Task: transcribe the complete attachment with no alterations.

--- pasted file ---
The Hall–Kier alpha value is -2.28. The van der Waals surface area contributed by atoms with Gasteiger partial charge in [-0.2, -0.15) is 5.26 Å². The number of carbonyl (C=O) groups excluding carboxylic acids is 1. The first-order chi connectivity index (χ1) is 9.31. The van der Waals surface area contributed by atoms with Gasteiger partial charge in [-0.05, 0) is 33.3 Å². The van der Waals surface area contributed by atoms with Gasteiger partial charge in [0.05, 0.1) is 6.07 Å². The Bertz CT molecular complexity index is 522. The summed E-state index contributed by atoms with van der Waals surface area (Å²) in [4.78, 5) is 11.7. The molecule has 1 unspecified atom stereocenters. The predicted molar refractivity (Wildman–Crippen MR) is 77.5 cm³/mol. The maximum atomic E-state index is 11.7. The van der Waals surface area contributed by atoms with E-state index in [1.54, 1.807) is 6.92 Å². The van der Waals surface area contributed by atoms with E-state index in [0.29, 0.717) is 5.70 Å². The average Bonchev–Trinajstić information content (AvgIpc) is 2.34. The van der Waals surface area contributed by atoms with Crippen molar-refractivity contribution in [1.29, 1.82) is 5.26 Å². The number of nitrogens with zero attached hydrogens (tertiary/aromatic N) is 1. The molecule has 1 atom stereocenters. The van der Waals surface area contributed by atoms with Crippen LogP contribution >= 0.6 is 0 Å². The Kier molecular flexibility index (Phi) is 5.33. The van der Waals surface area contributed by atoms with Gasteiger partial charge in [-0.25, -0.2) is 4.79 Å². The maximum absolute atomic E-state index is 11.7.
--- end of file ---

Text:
The Hall–Kier alpha value is -2.28. The van der Waals surface area contributed by atoms with Gasteiger partial charge in [-0.2, -0.15) is 5.26 Å². The number of carbonyl (C=O) groups excluding carboxylic acids is 1. The first-order chi connectivity index (χ1) is 9.31. The van der Waals surface area contributed by atoms with Gasteiger partial charge in [-0.05, 0) is 33.3 Å². The van der Waals surface area contributed by atoms with Gasteiger partial charge in [0.05, 0.1) is 6.07 Å². The Bertz CT molecular complexity index is 522. The summed E-state index contributed by atoms with van der Waals surface area (Å²) in [4.78, 5) is 11.7. The molecule has 1 unspecified atom stereocenters. The predicted molar refractivity (Wildman–Crippen MR) is 77.5 cm³/mol. The maximum atomic E-state index is 11.7. The van der Waals surface area contributed by atoms with E-state index in [1.54, 1.807) is 6.92 Å². The van der Waals surface area contributed by atoms with E-state index in [0.29, 0.717) is 5.70 Å². The average Bonchev–Trinajstić information content (AvgIpc) is 2.34. The van der Waals surface area contributed by atoms with Crippen molar-refractivity contribution in [1.29, 1.82) is 5.26 Å². The number of nitrogens with zero attached hydrogens (tertiary/aromatic N) is 1. The molecule has 1 atom stereocenters. The van der Waals surface area contributed by atoms with Crippen LogP contribution >= 0.6 is 0 Å². The Kier molecular flexibility index (Phi) is 5.33. The van der Waals surface area contributed by atoms with Gasteiger partial charge in [-0.25, -0.2) is 4.79 Å². The maximum absolute atomic E-state index is 11.7.